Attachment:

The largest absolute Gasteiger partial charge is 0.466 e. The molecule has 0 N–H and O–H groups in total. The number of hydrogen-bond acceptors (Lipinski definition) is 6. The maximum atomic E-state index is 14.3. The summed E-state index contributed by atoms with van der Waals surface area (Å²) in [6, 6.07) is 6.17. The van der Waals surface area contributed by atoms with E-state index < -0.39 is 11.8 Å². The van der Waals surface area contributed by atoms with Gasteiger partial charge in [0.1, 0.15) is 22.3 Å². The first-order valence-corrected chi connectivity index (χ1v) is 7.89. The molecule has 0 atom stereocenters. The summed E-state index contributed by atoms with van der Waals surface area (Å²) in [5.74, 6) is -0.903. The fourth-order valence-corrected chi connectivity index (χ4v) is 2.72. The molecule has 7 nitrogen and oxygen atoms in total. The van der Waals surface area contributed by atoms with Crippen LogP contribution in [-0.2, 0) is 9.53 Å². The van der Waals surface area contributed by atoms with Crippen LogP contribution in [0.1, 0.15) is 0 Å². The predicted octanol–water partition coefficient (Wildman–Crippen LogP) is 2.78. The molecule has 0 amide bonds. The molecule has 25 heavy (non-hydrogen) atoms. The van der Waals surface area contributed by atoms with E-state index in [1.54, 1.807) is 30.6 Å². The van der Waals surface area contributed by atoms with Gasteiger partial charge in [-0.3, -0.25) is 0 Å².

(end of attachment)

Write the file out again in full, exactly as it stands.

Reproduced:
The largest absolute Gasteiger partial charge is 0.466 e. The molecule has 0 N–H and O–H groups in total. The number of hydrogen-bond acceptors (Lipinski definition) is 6. The maximum atomic E-state index is 14.3. The summed E-state index contributed by atoms with van der Waals surface area (Å²) in [6, 6.07) is 6.17. The van der Waals surface area contributed by atoms with E-state index < -0.39 is 11.8 Å². The van der Waals surface area contributed by atoms with Gasteiger partial charge in [0.1, 0.15) is 22.3 Å². The first-order valence-corrected chi connectivity index (χ1v) is 7.89. The molecule has 0 atom stereocenters. The summed E-state index contributed by atoms with van der Waals surface area (Å²) in [5.74, 6) is -0.903. The fourth-order valence-corrected chi connectivity index (χ4v) is 2.72. The molecule has 7 nitrogen and oxygen atoms in total. The van der Waals surface area contributed by atoms with Crippen LogP contribution in [-0.2, 0) is 9.53 Å². The van der Waals surface area contributed by atoms with Crippen LogP contribution in [0.1, 0.15) is 0 Å². The predicted octanol–water partition coefficient (Wildman–Crippen LogP) is 2.78. The molecule has 0 amide bonds. The molecule has 25 heavy (non-hydrogen) atoms. The van der Waals surface area contributed by atoms with E-state index in [1.54, 1.807) is 30.6 Å². The van der Waals surface area contributed by atoms with Gasteiger partial charge in [-0.3, -0.25) is 0 Å².